Wichman v. Allis Chalmers Mfg. Co., 117 F. Supp. 857 (W.D. Mo. 1954)

US District Court for the Western District of Missouri - 117 F. Supp. 857 (W.D. Mo. 1954)
January 18, 1954

117 F. Supp. 857 (1954)

WICHMAN
v.
ALLIS CHALMERS MFG. CO.

No. 7541.

United States District Court W. D. Missouri, W. D.

January 18, 1954.

*858 Popham, Thompson, Popham, Mandell & Trusty, Kansas City, Mo., Sebree, Shook, Hardy & Ottman, Stephens, Thornell & Millrone, Clarinda, Iowa, for plaintiff.

Kuraner, Freeman & Kuraner, Kansas City, Mo., for defendant.

REEVES, Chief Judge.

This case was heretofore tried to the court without the intervention of a jury, the same having been waived. At the conclusion of the trial the cause was submitted on the evidence, arguments of counsel, and briefs.

It is charged by the plaintiff that he suffered injuries by reason of the negligence of the defendant in the following particulars: In April or May of 1947 the plaintiff was employed by a farmer named Donald Duncan. He said Duncan was operating a farm or farms near the town or city of Clarinda, Iowa. At that time plaintiff's employer purchased a farm machine designated as a Roto-baler. The Roto-baler was designed to pick up straw or hay from the windrows in the field, and then, by rolling such straw or hay into bundles or bales, it automatically wrapped same with twine. It was geared to, or connected up with, power equipment, so that it was mobile. And its design or construction was such as to be operated by one man. It had exposed rotating machinery. In its operation there was the constant threat of or hazard of injury unless the utmost care was exercised.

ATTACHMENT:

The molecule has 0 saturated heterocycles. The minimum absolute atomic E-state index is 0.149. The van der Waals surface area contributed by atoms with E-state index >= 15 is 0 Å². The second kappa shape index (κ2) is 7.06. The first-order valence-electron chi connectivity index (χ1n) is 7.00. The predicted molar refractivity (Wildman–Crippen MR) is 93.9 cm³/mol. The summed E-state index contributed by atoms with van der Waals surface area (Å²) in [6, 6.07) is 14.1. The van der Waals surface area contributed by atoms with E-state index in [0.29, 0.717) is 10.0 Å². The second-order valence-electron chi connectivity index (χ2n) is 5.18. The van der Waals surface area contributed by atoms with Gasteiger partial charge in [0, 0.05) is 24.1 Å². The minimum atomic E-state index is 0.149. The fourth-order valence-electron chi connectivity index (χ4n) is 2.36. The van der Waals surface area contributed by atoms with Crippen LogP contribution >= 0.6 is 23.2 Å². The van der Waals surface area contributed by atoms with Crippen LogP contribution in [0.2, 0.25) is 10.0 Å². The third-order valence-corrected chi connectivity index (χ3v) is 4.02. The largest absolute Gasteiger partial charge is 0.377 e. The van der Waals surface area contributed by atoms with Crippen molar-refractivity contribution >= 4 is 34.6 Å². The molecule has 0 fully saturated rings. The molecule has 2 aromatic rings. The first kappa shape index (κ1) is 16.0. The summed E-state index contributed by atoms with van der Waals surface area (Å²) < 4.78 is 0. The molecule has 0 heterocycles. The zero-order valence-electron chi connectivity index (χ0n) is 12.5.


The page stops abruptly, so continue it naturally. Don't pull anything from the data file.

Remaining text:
In his petition the plaintiff says in substance that it was innately, but not obviously, dangerous, and some of its machinery should have had, and could have had protective devices or shields so as to avoid the probability of injury in its use, but notwithstanding such hazards, known to the defendant, such *859 devices or protective shields had not been provided at that time. And it is further charged that the defendant, through its proper agent or agents, gave instructions or made demonstrations as to a safe manner in which such machinery should be operated.

To make effective the twine binding mechanism of the machine, it became necessary, on occasion in its operation, to put pressure upon the dangling, limp, and suspended twine used for binding purposes so that such twine would engage with the pressure rollers and thus effectively bind the bales. For that purpose, the defendant, through its proper agent, instructed the purchaser and plaintiff and demonstrated that such engagement could be consummated by pressing a quantity of hay or straw against the revolving rolls while they were in motion.

It is then alleged by the plaintiff that, obedient to such instructions and while thus pressing a quantity of hay against the limp twine and the pressure rolls, his right hand was caught and mangled. And that, in his efforts to extricate his hand, his right foot was drawn into the press rolls and was so mangled, together with a portion of his leg just below the knee, that amputation became necessary, and that he has suffered, not only from his disabilities, but from pain, since the accident.

The defendant by its answer denies the necessity or feasibility to protect any part of the machinery, and, moreover, it says that the danger was open and obvious to the plaintiff and that he recklessly placed himself in a position of peril and danger, and that the injuries suffered by him were occasioned by his own or contributory negligence.